Pollution control in India in the modern age is frequently seen as an imposition against Hinduism. Germ theory, fecal matter counts, the notion of ecological disaster, all these ideas are patently western. The first attempts by the British to bring sewage systems to India in the late 19th century were admittedly executed with the intention of ushering in scientific rationalism for the betterment of native life and their "savage conditions" (Alley 1994: 132). Ever since then sanitation programs have been divorced from the majority body, importing European and American specialists to diagnose and address the problem without educating or organizing the public to stand with these programs. In the eyes of many the Indian government has turned to secular solutions to what they perceive to be religious deficiency, the inability to recognize waste and deal with it in the context of the all-purifying Ganga. As a result opposition among the laity has fomented.
Through all of the activity of the last fifteen years surrounding government policy and the Ganga the public has remained divorced from the proceedings. Individuals, while excluded from a democratic process, or an educational scheme, have been scapegoated by various programs. In 1987 the Environment Minister created a police force in Varanasi to prohibit defecation along the banks of the river, the spreading of debris and garbage, the dumping of animal carcasses in the river, and blocking the flow of river. In this way the local authorities were pitted against those who ideally would be integrated into these programs. This antipathy persists today. Only a year ago outraged residents cornered a city water engineer and forced him to stand for several hours in a pool of sewage to impress upon him the exigency of the situation (Stille 1998: 63).
Veer Bhadra Mishra illustrates the modern dilemma for Hindus and their practices. "There is a struggle and turmoil inside my heart. I want to take a holy dip. I need it to live. The day does not begin for me without the holy dip. But, at the same time, I know what is BOD and I know what is fecal coliform." (Stille 1998: 58). A recognized mahant, or high priest, as well as a professor of hydraulic engineering at Banaras Hindu University, Mishra, along with two colleagues, founded the Sankat Mochan foundation in 1982, a private organization dedicated to cleaning the Ganga. Their Clean Ganga Campaign is professed to be a grassroots environmental movement, seeking members and financial support from the local community. The Clean Ganga Campaign has managed to involve the Hindu tradition and its adherents while still considering external solutions.
"With a clear understanding that their strategies would be contentious among residents and government officials, the Clean Ganga Campaign directors aimed to educate Benaras residents about the problems of river pollution in the idiom of sacred purity. They framed their instruction by emphasizing a concern for Ganga's eternal power and purity. But when proposing remedies for cleaning Ganga, they turned to secular solutions. For example, when initially developing programs to convey problems of sewage drainage and public waste to the public, the directors sought assistance from American colleagues who eventually established the "Friends of the Ganges" in the USA." (Alley 1994: 134)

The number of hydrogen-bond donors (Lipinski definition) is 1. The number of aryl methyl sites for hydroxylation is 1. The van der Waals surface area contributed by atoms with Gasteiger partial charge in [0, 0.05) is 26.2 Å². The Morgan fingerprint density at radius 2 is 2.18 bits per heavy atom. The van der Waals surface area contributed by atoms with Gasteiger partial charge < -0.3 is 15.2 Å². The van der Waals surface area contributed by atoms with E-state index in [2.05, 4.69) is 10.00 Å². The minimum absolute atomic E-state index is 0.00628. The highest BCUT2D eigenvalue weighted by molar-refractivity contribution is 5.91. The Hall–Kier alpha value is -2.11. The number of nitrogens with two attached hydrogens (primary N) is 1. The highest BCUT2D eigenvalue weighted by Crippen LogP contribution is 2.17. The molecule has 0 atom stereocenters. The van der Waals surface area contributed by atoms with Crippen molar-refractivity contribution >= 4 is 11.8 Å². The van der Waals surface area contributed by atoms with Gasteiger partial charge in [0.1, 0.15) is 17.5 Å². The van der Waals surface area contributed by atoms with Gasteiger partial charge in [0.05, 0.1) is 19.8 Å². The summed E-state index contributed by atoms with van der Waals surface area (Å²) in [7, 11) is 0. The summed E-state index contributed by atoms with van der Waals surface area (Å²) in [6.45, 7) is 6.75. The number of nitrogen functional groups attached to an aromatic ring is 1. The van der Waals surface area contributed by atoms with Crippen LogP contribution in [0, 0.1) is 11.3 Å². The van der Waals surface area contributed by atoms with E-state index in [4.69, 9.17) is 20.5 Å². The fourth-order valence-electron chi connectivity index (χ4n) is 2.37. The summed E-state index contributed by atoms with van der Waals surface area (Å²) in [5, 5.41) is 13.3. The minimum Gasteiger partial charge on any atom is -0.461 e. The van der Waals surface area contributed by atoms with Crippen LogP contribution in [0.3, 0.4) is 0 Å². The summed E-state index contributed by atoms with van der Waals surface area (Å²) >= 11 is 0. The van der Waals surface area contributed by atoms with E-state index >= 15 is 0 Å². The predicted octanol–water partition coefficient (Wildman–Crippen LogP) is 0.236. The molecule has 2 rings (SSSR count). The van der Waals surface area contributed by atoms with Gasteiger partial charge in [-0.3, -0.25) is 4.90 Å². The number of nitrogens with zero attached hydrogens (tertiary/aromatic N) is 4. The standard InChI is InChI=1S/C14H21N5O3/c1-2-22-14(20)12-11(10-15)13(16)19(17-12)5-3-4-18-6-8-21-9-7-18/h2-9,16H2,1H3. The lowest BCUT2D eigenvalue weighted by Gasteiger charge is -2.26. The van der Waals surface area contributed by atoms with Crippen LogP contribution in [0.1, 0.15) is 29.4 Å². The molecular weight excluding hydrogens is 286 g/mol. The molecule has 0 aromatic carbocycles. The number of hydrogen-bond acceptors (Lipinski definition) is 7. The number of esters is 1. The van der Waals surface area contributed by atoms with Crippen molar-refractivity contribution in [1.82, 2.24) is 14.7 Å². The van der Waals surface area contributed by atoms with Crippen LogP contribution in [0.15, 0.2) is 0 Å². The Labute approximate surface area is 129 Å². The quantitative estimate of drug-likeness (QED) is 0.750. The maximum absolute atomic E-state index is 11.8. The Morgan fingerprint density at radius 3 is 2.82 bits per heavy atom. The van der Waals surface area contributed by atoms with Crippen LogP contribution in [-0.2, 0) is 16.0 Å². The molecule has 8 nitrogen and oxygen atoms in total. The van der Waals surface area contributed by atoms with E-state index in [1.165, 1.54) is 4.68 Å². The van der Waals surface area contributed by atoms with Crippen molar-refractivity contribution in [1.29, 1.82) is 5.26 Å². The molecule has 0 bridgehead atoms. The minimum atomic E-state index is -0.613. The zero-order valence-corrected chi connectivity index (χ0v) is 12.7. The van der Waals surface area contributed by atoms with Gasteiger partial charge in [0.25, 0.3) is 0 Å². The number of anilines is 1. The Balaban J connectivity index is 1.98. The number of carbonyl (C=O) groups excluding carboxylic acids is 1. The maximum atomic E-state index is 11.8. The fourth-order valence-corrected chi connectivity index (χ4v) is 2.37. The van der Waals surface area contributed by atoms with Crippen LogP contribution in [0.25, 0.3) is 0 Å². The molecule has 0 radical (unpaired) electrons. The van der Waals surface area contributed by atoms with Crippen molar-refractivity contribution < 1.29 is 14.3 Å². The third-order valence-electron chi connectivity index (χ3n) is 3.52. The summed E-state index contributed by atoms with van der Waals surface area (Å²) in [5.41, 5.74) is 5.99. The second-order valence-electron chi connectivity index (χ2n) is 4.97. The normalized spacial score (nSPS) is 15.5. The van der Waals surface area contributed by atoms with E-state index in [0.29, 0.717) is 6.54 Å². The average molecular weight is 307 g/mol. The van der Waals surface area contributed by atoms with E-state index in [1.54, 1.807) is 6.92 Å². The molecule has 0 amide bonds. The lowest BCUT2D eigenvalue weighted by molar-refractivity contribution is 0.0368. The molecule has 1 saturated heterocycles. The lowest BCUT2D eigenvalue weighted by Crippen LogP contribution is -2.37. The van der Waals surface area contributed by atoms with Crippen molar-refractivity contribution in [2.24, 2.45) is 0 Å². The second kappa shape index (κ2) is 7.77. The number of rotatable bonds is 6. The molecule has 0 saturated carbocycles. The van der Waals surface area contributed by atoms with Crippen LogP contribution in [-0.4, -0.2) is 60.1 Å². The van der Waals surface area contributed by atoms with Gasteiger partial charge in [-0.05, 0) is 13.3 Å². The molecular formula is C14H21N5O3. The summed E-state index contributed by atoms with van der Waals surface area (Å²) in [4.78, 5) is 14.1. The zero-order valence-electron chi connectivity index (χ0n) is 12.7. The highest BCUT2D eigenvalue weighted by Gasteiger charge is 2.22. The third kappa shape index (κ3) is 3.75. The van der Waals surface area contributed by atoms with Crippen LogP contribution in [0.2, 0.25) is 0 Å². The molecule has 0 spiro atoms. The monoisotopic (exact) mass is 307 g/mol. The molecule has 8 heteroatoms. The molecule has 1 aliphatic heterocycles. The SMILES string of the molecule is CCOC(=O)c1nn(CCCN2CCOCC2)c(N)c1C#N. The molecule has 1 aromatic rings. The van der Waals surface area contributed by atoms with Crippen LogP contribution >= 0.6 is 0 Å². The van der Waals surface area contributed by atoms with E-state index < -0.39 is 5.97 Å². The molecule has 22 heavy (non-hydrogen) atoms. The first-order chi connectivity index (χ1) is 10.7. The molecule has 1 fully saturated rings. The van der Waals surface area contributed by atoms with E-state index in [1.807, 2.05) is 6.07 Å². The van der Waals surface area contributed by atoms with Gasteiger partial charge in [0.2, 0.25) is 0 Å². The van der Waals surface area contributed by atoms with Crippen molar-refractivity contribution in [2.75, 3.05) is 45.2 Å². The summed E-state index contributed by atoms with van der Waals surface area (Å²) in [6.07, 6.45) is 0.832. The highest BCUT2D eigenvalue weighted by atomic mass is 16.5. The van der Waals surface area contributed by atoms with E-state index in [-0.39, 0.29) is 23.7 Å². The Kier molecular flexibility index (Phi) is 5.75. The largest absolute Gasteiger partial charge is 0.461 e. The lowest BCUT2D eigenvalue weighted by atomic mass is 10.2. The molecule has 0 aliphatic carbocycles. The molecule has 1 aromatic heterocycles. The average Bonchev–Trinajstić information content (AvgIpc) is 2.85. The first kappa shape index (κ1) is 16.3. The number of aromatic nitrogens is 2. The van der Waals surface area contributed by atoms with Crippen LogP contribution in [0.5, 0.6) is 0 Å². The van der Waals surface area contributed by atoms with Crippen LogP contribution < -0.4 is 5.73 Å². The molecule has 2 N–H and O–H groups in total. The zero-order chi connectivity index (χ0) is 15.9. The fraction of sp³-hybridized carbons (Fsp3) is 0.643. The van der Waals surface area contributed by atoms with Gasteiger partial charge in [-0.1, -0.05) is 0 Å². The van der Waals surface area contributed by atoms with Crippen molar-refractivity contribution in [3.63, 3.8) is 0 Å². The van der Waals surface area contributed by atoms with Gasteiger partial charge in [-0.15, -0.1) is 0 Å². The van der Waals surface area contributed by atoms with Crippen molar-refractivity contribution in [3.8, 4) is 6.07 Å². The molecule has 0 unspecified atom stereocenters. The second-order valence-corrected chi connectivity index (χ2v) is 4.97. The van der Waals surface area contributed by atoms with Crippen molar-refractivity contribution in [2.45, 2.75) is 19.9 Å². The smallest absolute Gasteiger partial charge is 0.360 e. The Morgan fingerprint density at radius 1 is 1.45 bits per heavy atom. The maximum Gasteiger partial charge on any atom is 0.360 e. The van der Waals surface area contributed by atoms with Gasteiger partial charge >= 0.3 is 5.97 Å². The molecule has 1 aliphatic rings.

Mishra knows of the mistakes of the past, of telling the people, devotees of the Goddess, that their loved one is polluted and no longer sacred. He knows that any policy and action involving the Ganga must utilize and recognize the religious idiom that constitutes the Ganga for the rest of India. Western science and Hinduism must cooperate. Specialized research conducted by outsiders must be balanced by localized action.
"The mahant is also convinced that science and religion have to mesh if the Ganges is to be saved. The Western approach, based on fear of a possible ecological disaster, will not work, he said. ëIf you go to people who have a living relationship with Ganga and you say, ëGanga is polluted, the water is dirty,í they will say ëStop saying that. Ganga is not polluted. You are abusing the river.í But if you say ëGanga is our mother. Come and see what is being thrown on the body of your motherósewage and filth. Should we tolerate sewage being smeared on the body of our mother?í and you will get a very different reaction, and you can harness that energy." (Saville 1998: 67)
This energy, the product of acknowledging Ganga as both Goddess and long-standing waste-removal system, is the last opportunity for effecting change on the river. Indiaís rapid growth rate indicates that it will soon be the most populous country in the world. Efforts to clean up the Ganga could, if successful, serve as a model of cultural and religious preservation as India strains under the weight of rapid development. Ganga Ma will continue to purify all. In return, hope many residents of Hardwar, Rishikesh, Allabad, and Varinasi, she can be accorded the dignity and respect due a living goddess. Surely a goddess that serves Indians without rest can expect such reciprocity.